Traction Alopecia

Traction Alopecia

Traction alopecia is caused by the gradual loss of hair which is primarily the result of pulling by force.

Chronic pulling or traction can result in the recession of the hairline

This is mechanical in cause primarily due to wearing hair in very tight pony tails and braids. Hair extensions, braids or even sleeping in rollers can result in permanent loss in other areas.

It can take months and many years to become apparent that there is a problem.

This is irreversible.

Printed from 'Hair Loss Handbook' with permission of the IAT and David Salinger

We are here to help with professionalism and confidentiality

Alopecia Totalis and Universalis

Alopecia Totalis and Universalis

Alopecia totalis and universalis are both more extreme versions of areata.

Totalis is the total loss of hair on the head including the brows and eye lashes.

Universalis is the total loss of all hair throughout the whole body.

The nails are affected by both and become brittle and often distorted. Neither leave scarring and the follicles remain alive but empty in both conditions.

The follicles lie dormant and may regrow hair at any time or not at all.

Printed from 'Hair Loss Handbook' with permission of the IAT and David Salinger

We are here to help with professionalism and confidentiality

Psoriasis

Psoriasis

Psoriasis generally consists of patches of silvery white scale on inflamed red skin and can affect skin on any part of the body. Skin can bleed easily when the scales are removed or disturbed.

The three main features of psoriasis are the shape, colour and the scales. Firstly, a small oval patch appears that remains circular until its size increases to about 5 cm in diameter if this patch continues to enlarge the shape becomes irregular. The inflamed area is usually uniformed colour which can vary from deep red to brown or even purple.

Dry thin scales are always present but the extent of the scaling may vary. The scales remain together in layers on the skins surface and are not easily removed. The scales can be so dense that sometimes the redness of the skin is only apparent when the scales are removed. Removal of the scales can easily make the skin bleed and patches can occur in the crease behind the ears or even in the ears.

Psoriasis can fluctuate on a daily basis. It can be really bad one day and the next a lot better. Hair loss can occur where the erythema is bad and sometimes a patch of baldness can occur similar to patches of baldness associated with discoid lupus erythematous.  It is not normally itchy.

There is a type called guttate psoriasis which has pin head sized flat papules which appear like drops of water on the skin. Streptococcal infection is a major precipitating factor in this type.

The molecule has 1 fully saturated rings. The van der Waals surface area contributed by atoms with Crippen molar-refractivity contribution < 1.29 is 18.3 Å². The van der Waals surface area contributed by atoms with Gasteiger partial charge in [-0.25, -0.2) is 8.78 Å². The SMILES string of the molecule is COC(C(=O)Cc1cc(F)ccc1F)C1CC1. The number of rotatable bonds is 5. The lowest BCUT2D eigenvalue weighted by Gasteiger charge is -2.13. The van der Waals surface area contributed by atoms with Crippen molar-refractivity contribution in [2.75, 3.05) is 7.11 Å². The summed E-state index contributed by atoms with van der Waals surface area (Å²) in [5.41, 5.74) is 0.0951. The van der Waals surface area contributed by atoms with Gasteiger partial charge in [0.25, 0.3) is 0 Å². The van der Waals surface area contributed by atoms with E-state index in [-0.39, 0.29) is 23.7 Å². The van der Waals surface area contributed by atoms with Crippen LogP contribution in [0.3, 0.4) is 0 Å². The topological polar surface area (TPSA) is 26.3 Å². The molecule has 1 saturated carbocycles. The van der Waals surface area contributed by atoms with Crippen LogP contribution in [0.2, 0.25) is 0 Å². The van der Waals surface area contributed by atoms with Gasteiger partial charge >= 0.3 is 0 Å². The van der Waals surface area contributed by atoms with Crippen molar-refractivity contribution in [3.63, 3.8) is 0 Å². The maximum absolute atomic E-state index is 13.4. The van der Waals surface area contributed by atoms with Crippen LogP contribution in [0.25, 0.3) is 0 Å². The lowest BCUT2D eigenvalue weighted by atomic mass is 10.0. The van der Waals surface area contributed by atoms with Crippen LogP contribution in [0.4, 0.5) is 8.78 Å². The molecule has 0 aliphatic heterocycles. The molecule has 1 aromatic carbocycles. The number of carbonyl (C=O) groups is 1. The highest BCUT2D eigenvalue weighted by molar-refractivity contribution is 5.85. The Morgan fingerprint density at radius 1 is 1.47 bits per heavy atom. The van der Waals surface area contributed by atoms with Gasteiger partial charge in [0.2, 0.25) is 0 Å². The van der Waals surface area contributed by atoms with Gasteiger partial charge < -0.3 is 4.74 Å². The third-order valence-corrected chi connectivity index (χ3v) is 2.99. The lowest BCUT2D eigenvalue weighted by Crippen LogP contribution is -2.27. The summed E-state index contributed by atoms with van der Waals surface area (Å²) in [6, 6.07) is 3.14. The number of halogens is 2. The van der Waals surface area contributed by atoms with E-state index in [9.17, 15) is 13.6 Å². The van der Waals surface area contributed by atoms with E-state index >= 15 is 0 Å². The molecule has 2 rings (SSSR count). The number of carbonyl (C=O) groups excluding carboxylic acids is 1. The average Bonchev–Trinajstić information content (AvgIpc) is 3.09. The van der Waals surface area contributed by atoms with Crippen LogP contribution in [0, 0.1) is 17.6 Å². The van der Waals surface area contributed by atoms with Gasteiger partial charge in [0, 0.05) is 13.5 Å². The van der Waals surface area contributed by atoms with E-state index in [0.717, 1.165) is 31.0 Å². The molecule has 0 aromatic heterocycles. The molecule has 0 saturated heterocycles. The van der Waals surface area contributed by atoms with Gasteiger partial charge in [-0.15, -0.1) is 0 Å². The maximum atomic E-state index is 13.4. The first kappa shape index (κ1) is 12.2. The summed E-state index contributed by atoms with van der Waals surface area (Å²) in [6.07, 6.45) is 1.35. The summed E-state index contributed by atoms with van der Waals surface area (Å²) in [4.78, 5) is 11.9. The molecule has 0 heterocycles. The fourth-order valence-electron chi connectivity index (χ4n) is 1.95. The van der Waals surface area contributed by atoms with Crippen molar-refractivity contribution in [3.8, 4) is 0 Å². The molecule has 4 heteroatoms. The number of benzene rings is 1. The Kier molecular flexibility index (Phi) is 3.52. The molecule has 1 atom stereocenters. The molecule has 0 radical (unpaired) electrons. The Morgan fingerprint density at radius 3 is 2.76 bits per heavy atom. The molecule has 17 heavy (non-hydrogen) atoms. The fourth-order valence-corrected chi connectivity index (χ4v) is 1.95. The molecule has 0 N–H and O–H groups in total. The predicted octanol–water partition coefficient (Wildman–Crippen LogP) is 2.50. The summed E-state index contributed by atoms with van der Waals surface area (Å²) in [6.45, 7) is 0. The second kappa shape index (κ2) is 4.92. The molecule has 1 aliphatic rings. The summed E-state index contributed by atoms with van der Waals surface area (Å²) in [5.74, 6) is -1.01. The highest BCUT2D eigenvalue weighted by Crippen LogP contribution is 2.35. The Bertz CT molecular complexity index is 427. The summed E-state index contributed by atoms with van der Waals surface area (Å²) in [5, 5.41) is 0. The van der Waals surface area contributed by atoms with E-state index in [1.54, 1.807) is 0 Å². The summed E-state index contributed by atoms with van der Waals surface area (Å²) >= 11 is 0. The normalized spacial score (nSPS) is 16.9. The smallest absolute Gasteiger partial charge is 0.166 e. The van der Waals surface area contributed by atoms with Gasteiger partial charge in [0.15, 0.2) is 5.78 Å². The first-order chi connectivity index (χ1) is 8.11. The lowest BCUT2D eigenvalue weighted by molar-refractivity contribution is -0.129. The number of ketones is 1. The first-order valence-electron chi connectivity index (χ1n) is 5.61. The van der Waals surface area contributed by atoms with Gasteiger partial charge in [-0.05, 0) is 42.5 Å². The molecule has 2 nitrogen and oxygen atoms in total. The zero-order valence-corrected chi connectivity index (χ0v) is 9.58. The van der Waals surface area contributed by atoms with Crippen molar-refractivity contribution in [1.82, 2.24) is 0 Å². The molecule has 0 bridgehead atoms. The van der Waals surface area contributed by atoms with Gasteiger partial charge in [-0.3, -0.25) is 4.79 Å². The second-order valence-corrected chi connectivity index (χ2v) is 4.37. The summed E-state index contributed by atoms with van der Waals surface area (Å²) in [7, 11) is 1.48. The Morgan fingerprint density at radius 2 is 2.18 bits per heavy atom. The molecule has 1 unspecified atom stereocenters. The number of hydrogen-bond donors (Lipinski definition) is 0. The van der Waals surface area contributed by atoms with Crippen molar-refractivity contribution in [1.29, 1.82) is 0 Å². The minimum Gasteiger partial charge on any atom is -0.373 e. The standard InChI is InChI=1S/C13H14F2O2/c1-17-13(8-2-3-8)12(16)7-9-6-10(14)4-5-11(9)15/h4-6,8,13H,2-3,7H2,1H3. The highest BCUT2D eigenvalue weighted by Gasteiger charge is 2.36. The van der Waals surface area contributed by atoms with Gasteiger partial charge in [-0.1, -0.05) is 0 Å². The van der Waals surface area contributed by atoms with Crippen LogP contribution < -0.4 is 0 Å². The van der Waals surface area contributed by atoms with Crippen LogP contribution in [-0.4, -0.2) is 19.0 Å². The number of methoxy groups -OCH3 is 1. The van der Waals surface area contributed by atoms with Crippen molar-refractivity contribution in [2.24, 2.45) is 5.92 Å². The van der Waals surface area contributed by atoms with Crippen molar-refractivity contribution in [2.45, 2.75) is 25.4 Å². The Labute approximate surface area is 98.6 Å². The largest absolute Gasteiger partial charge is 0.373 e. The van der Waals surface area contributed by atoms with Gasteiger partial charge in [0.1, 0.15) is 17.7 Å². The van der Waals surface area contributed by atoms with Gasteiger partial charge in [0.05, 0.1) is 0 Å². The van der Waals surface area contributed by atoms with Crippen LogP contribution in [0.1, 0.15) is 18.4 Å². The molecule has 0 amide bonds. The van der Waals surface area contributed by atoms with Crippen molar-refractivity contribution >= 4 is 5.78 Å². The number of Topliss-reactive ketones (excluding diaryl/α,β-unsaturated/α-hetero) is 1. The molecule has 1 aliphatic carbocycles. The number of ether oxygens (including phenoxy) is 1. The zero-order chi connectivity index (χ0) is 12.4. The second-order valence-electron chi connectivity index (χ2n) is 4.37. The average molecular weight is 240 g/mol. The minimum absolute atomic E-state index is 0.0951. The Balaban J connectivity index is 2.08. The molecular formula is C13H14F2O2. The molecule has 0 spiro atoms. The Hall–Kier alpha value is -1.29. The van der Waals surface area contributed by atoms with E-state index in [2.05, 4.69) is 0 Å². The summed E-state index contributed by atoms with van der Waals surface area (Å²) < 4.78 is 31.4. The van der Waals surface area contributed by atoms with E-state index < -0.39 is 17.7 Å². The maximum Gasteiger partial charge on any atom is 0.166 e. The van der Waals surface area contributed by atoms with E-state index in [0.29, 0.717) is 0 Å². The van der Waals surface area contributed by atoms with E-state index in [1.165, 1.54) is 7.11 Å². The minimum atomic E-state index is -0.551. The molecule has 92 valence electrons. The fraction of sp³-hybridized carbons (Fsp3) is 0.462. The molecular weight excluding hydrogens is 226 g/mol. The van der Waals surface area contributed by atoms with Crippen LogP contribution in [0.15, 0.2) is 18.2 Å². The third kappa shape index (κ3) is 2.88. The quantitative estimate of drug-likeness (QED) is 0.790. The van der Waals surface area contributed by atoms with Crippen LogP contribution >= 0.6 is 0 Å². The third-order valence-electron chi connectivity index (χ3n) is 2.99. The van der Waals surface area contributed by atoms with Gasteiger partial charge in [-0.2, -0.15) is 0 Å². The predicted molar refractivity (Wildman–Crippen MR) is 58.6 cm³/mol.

Fingernails can also have a pitting or pinprick holes and can appear to have a brown tint or be separated.

Printed from 'Hair Loss Handbook' with permission of the IAT and David Salinger

Seborrheic Dermatitis

Seborrheic Dermatitis

Seborrheic dermatitis is generally areas of erythema covered by inflamed yellow oily scales. It is often found around the front hairline and forehead but can also affect any part of the scalp, neck, face, back and other areas of the body. It is normally an itchy condition.

The yeast, Malassezia Globosa, is abundant on the skin with this problem and may play a causative role by acting on the sebum to produce free fatty acids. It is the free fatty acids that irritates the skin which then leads to the inflammatory process and the scaling.

It can affect females at almost any age but generally found in men aged 16 to 40 and is known as cradle cap in babies.

Hormonal factors can play a part as the sex hormones and thyroxine influence the sebum production. Although active at birth the production of sebum subsides soon after adolescence when the increase in androgen production increases the size of the sebaceous glands which, in turn, increases sebum production.

Females and males of 13 to16 produce about the same amount of sebum. However, after age 16, sebum is much greater in males due to the influence of the increase in androgens from the testes.

In females it is the combined production of androgens from the adrenal cortex and ovaries that influences sebum. In females, excessive oiliness could indicate a hormonal imbalance or the influence of certain oral contraceptives on the skin.

Printed from 'Hair Loss Handbook' with permission of the IAT and David Salinger